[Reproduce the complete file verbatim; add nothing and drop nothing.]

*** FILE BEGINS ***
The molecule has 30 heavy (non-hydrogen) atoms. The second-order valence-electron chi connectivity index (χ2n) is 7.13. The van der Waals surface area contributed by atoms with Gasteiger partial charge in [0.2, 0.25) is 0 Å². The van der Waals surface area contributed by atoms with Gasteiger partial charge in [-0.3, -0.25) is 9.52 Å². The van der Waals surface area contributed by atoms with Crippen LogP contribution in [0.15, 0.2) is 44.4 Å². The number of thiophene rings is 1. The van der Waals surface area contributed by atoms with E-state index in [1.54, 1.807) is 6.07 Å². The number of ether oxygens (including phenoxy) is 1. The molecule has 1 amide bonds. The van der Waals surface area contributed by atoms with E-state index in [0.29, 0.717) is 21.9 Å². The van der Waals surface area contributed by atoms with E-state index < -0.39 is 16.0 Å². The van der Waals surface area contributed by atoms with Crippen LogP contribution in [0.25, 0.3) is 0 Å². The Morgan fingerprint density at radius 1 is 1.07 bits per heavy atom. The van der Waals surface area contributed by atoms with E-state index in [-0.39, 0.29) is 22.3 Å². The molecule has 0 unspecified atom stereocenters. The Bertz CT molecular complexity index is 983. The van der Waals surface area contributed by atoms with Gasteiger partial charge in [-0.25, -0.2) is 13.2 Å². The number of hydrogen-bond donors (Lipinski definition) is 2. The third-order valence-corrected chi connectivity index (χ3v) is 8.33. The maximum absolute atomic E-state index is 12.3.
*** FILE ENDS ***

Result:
The molecule has 30 heavy (non-hydrogen) atoms. The second-order valence-electron chi connectivity index (χ2n) is 7.13. The van der Waals surface area contributed by atoms with Gasteiger partial charge in [0.2, 0.25) is 0 Å². The van der Waals surface area contributed by atoms with Gasteiger partial charge in [-0.3, -0.25) is 9.52 Å². The van der Waals surface area contributed by atoms with Crippen LogP contribution in [0.15, 0.2) is 44.4 Å². The number of thiophene rings is 1. The van der Waals surface area contributed by atoms with E-state index in [1.54, 1.807) is 6.07 Å². The number of ether oxygens (including phenoxy) is 1. The molecule has 1 amide bonds. The van der Waals surface area contributed by atoms with E-state index in [0.29, 0.717) is 21.9 Å². The van der Waals surface area contributed by atoms with E-state index < -0.39 is 16.0 Å². The van der Waals surface area contributed by atoms with Crippen LogP contribution in [0.25, 0.3) is 0 Å². The Morgan fingerprint density at radius 1 is 1.07 bits per heavy atom. The van der Waals surface area contributed by atoms with E-state index in [-0.39, 0.29) is 22.3 Å². The molecule has 0 unspecified atom stereocenters. The Bertz CT molecular complexity index is 983. The van der Waals surface area contributed by atoms with Gasteiger partial charge in [-0.25, -0.2) is 13.2 Å². The number of hydrogen-bond donors (Lipinski definition) is 2. The third-order valence-corrected chi connectivity index (χ3v) is 8.33. The maximum absolute atomic E-state index is 12.3.